Your Mayo Clinic doctor will ask about your symptoms and do a thorough physical exam that includes:
- Measuring the strength of your grip and your wrist's range of motion.
- Determining if your UT ligament is involved. In a simple test developed at Mayo Clinic, the doctor presses his or her thumb on the UT ligament. If you have pain (ulnar fovea tenderness) similar to when you use your wrist, your UT ligament is probably damaged.
- Determining if your wrist joint is stable, or if the bones and soft tissue move abnormally (unstable).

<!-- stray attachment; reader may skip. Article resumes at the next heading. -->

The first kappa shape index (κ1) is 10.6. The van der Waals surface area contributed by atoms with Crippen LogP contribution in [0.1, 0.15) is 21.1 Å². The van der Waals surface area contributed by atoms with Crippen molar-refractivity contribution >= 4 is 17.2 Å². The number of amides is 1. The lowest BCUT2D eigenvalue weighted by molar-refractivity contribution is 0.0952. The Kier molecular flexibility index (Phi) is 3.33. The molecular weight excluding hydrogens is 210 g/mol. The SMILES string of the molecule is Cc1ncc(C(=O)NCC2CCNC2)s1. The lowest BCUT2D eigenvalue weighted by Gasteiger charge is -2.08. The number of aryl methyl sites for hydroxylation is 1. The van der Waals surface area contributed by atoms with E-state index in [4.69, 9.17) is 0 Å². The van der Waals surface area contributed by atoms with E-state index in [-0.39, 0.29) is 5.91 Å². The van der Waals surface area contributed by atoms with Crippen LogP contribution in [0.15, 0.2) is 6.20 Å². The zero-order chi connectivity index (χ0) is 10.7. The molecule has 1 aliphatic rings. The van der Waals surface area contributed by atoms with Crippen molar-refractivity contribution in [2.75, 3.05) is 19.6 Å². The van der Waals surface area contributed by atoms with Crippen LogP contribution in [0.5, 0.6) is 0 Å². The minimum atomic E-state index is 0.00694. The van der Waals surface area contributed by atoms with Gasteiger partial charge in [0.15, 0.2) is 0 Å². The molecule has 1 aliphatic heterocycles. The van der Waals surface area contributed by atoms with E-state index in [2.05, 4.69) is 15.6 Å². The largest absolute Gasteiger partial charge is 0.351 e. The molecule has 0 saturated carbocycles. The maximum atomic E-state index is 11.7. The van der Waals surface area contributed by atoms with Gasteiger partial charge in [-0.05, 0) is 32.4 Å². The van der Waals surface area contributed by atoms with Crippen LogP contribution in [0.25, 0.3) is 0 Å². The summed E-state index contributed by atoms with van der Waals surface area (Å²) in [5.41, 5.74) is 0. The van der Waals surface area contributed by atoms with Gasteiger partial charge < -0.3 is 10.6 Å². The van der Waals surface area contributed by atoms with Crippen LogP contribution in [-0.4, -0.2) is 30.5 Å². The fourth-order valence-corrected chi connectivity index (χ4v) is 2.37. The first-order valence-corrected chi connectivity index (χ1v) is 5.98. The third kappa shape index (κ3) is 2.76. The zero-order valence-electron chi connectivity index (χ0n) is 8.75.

Mayo Clinic specialists usually recommend imaging tests to find the precise source of your pain:
- CT scan can show instability in the wrist, when a unique CT method developed by Mayo specialists is used.
- MRI can detect the cause of wrist instability (ruptured ligament or dislocated tendon) as well as signs of synovitis and degenerative tear.
- X-rays can indicate arthritis.
- Arthroscopy allows the doctor to see inside your wrist joint and may be used to confirm the diagnosis.
Read more about arthroscopy at MayoClinic.com.
Feb. 14, 2011
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